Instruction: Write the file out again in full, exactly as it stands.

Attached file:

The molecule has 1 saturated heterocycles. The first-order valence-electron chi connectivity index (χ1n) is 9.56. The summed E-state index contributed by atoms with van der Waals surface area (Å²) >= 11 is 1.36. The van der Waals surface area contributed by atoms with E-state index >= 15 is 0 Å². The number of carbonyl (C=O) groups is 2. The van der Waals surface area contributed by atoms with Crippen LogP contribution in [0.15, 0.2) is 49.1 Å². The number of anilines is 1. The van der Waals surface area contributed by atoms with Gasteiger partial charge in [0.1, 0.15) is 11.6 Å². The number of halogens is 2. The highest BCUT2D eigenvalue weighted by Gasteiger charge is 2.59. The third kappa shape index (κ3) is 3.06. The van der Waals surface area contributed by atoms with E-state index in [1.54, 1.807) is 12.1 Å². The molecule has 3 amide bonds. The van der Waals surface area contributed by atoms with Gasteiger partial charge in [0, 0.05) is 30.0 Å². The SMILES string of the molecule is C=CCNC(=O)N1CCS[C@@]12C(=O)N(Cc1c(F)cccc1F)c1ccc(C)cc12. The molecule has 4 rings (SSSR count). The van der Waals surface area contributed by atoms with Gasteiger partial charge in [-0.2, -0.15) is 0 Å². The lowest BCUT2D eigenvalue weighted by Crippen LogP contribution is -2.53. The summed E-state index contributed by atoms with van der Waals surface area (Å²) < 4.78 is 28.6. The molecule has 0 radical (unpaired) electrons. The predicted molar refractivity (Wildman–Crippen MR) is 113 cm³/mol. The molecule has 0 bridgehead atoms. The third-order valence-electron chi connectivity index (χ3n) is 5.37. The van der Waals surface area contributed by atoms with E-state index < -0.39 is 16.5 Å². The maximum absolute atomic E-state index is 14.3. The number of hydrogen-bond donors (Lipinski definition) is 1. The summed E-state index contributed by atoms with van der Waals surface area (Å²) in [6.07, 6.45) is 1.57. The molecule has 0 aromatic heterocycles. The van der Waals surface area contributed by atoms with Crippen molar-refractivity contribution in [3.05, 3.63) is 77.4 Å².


The molecule has 1 saturated heterocycles. The first-order valence-electron chi connectivity index (χ1n) is 9.56. The summed E-state index contributed by atoms with van der Waals surface area (Å²) >= 11 is 1.36. The van der Waals surface area contributed by atoms with E-state index >= 15 is 0 Å². The number of carbonyl (C=O) groups is 2. The van der Waals surface area contributed by atoms with Crippen LogP contribution in [0.15, 0.2) is 49.1 Å². The number of anilines is 1. The van der Waals surface area contributed by atoms with Gasteiger partial charge in [0.1, 0.15) is 11.6 Å². The number of halogens is 2. The highest BCUT2D eigenvalue weighted by Gasteiger charge is 2.59. The third kappa shape index (κ3) is 3.06. The van der Waals surface area contributed by atoms with E-state index in [1.54, 1.807) is 12.1 Å². The molecule has 3 amide bonds. The van der Waals surface area contributed by atoms with Gasteiger partial charge in [0, 0.05) is 30.0 Å². The SMILES string of the molecule is C=CCNC(=O)N1CCS[C@@]12C(=O)N(Cc1c(F)cccc1F)c1ccc(C)cc12. The molecule has 4 rings (SSSR count). The van der Waals surface area contributed by atoms with Gasteiger partial charge in [-0.2, -0.15) is 0 Å². The lowest BCUT2D eigenvalue weighted by Crippen LogP contribution is -2.53. The summed E-state index contributed by atoms with van der Waals surface area (Å²) < 4.78 is 28.6. The molecule has 0 radical (unpaired) electrons. The predicted molar refractivity (Wildman–Crippen MR) is 113 cm³/mol. The molecule has 0 bridgehead atoms. The third-order valence-electron chi connectivity index (χ3n) is 5.37. The van der Waals surface area contributed by atoms with E-state index < -0.39 is 16.5 Å². The maximum absolute atomic E-state index is 14.3. The number of hydrogen-bond donors (Lipinski definition) is 1. The summed E-state index contributed by atoms with van der Waals surface area (Å²) in [6.07, 6.45) is 1.57. The molecule has 0 aromatic heterocycles. The van der Waals surface area contributed by atoms with Crippen molar-refractivity contribution in [3.05, 3.63) is 77.4 Å².